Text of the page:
This is something I do every third of the year to keep track of how I felt about the films I saw. I use these reviews at the end of the year as comparisons to what I thought I’d think about the films (which I’ve not looked at since I wrote them). It’s fun seeing what I thought I’d think and then what I thought (since I won’t look at these until December as well).
Two things to note about 2012 before I get into the reviews: first — I changed the name. The Movie Year in Reviews is the pun I wish I thought up last year. Alas, I came up with it too late. So, I use it now. I’m very proud of this. The other thing is — I don’t remember what 2011 was like, but this year I didn’t watch anything. I mean, I did, but, I didn’t watch anything until April. I got through January all right, but after Ghost Rider I barely watched anything until April. I just did not give a shit about anything at all this year. The first four months are not like the summer, where you pretty much have to see everything within a week of release otherwise you need to avoid the internet entirely because you’re the only person in America who hasn’t seen it yet. So that was weird for me. Just not caring enough to watch the movies until they piled up so high I needed to get to it.
So that’s the preface. Let’s put the break here and get into specifics afterward? Mmkay? Mmkay. (more…)
1993 is a real easy one to recap, since one of the consensus best films of the Oscars was up this year — Schindler’s List. I doubt there are many people who would argue with this choice.
Steven Spielberg also (finally) wins Best Director for the film (talked about here). Unfortunately, the film does not also win Best Actor for Liam Neeson, because they decided to give the award to Tom Hanks for Philadelphia (talked about here), which I think is a terrible decision. Not only should Liam Neeson have won here, but Daniel Day-Lewis, Anthony Hopkins (and even Laurence Fishburne) gave better performances than Hanks did. I rank this as one of the worst Best Actor decisions of all time. Then, Holly Hunter won Best Actress for The Piano (talked about here). This is because the Academy was stupid and gave Cher an Oscar over her in 1987 and because the Academy couldn’t contain themselves the year before this and gave Emma Thompson an Oscar for a lesser performance than this one. But, Holly got an Oscar, so it works out, even if I don’t like the film all that much. Anna Paquin also won Best Supporting Actress for the film (talked about here), which I consider one of the worst decisions of all time in the category. Nearly everyone else in the category gave a better performance than she did. Speaking of everyone else giving a better performance than the winner, Tommy Lee Jones won Best Supporting Actor for The Fugitive (talked about here). It’s pretty clear they were voting for the man and not the performance, because Ralph Fiennes, Pete Postlethwaite and Leonardo DiCaprio were all better than Jones was. But I grudgingly accept this because I love Tommy Lee Jones. Still, he shouldn’t have won.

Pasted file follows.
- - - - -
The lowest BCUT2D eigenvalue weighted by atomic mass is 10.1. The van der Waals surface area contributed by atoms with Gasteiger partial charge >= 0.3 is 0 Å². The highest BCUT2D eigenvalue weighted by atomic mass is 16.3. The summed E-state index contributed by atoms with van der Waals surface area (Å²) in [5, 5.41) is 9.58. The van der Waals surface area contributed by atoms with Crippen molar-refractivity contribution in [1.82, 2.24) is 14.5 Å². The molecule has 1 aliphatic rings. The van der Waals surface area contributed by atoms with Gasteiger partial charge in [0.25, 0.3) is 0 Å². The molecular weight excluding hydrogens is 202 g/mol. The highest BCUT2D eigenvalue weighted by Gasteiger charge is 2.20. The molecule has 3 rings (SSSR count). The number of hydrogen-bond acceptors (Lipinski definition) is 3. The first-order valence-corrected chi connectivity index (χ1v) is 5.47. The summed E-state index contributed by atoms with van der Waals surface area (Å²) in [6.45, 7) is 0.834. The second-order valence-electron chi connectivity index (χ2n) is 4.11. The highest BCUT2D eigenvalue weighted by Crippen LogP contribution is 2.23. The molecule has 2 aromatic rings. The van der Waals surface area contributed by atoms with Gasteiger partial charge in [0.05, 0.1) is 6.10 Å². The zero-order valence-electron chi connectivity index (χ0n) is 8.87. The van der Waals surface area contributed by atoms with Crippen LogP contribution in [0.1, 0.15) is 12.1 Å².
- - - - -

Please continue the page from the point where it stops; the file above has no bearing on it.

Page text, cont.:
But these questionable middle decisions are all pushed aside because of a strong Best Picture choice. That’s how these work. A great Best Picture choice hides all other terrible ones. But at least we got a strong Best Picture choice. That’s nice. That’s not always a guaranteed.
BEST PICTURE – 1993
And the nominees were…
The Fugitive (Warner Bros.)
In the Name of the Father (Universal)
The Piano (Miramax)
The Remains of the Day (Columbia)
Schindler’s List (Universal) (more…)